5. What is the inspiration for “Rivals” and of course “Skid”?

A big inspiration was the 1966 movie Grand Prix starring James Garner. I've always loved Formula 1 racing and wanted to write my own story set in that glamorous world. But almost every racing story made involved a young man in the driver's seat. I thought it would be more interesting to put a woman there. That's where the screenplay Season of Speed came from. When I decided to adapt that screenplay into the novel Skid, I changed the young woman to a teenage girl because I wanted it to be a young adult novel. Rivals was born out of wanting to continue Samantha's story because I loved that world and wanted to jump back into it. And readers told me they wanted to read more about Samantha's racing adventures.

6. What's special about your work?

In terms of young adult literature, I think my approach to writing YA is a little different. I tend to write larger-than-life stories. They're filled with more escapism than realism. I'm not so much about featuring contemporary issues that teens face, although some of those issues do rise to the surface during the course of my novels sometimes. But there's not a conscious effort to write a novel about those issues. I see my job as providing a teen reader with entertainment, not to preach to them.

7. What is your ultimate goal in life?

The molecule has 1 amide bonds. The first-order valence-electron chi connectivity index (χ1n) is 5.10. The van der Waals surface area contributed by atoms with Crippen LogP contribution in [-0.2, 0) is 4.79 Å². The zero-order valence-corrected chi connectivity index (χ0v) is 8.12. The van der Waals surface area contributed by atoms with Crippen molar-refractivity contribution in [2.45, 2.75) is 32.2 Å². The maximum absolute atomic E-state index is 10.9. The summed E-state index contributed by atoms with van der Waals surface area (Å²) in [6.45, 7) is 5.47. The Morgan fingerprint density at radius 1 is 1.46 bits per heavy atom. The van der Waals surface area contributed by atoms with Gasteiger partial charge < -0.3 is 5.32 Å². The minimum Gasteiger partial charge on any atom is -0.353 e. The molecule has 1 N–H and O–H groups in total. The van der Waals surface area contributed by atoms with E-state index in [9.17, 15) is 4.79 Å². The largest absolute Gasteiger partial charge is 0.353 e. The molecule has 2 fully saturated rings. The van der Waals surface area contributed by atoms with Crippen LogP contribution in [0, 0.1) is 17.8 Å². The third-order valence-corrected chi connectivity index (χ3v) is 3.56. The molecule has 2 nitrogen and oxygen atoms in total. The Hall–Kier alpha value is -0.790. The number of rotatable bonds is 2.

My ultimate goal is to earn enough money to make a living as a professional fiction writer. Thanks to the birth of eBooks that now can be a reality. Quitting the day job and do nothing but write would be heaven on earth to me. I would be quite a happy camper.

Excerpt from Rivals by Doug Solter. Copyright 2014
All rights reserved.

Melbourne, Australia
Six days later

It’s Sunday. First race day of the season. The one day of the racing week where everything I've done before means absolutely nothing if I don’t perform. The one day I’m alone. No more appearances. No more team press conferences. No more race events that I have to pretend to enjoy. No more fans wanting this perfect version of Samantha Sutton that I could never be but inside their heads. It’s now my day to be selfish. To do what I want to do.
In my hotel room, I munch on some cheese curls and a banana for breakfast. Nothing heavy, only enough to get me to lunch. But I drink a ton of water because staying hydrated is so important for the race, and it’s smart to start early.
Next I take out the framed picture of me and my dad, the one I always carry when I’m on the road. It was taken years ago when I first started racing karts. I was so shy then. Seriously. Look at that twelve-year-old girl. The way her smile and shoulders droop. The way she sticks her skinny arms close to her body. Even in a tough-looking racing suit she was so unsure of herself and needed a great dad to boost her confidence. Dad has his arm around me, and the pride on his face is priceless. I miss those bushy eyebrows and that large chin.